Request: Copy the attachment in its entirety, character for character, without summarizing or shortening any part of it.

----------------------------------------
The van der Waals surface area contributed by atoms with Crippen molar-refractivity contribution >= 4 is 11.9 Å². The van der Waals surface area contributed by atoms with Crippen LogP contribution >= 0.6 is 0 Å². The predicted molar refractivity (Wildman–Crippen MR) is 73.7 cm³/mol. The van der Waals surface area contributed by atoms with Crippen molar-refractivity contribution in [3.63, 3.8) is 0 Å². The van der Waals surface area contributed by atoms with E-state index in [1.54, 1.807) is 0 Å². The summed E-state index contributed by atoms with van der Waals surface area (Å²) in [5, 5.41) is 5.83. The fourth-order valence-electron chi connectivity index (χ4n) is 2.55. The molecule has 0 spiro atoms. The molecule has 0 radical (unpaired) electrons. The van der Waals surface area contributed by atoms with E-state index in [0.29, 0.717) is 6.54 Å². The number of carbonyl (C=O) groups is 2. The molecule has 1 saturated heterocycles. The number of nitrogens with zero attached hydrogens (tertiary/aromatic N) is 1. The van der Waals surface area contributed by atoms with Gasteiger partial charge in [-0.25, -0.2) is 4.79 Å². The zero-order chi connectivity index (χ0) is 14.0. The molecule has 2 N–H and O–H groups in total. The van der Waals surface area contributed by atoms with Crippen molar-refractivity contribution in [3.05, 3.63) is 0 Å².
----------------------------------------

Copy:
The van der Waals surface area contributed by atoms with Crippen molar-refractivity contribution >= 4 is 11.9 Å². The van der Waals surface area contributed by atoms with Crippen LogP contribution >= 0.6 is 0 Å². The predicted molar refractivity (Wildman–Crippen MR) is 73.7 cm³/mol. The van der Waals surface area contributed by atoms with Crippen molar-refractivity contribution in [3.63, 3.8) is 0 Å². The van der Waals surface area contributed by atoms with E-state index in [1.54, 1.807) is 0 Å². The summed E-state index contributed by atoms with van der Waals surface area (Å²) in [5, 5.41) is 5.83. The fourth-order valence-electron chi connectivity index (χ4n) is 2.55. The molecule has 0 spiro atoms. The molecule has 0 radical (unpaired) electrons. The van der Waals surface area contributed by atoms with E-state index in [0.29, 0.717) is 6.54 Å². The number of carbonyl (C=O) groups is 2. The molecule has 1 saturated heterocycles. The number of nitrogens with zero attached hydrogens (tertiary/aromatic N) is 1. The van der Waals surface area contributed by atoms with Gasteiger partial charge in [-0.25, -0.2) is 4.79 Å². The zero-order chi connectivity index (χ0) is 14.0. The molecule has 2 N–H and O–H groups in total. The van der Waals surface area contributed by atoms with Crippen molar-refractivity contribution in [3.05, 3.63) is 0 Å².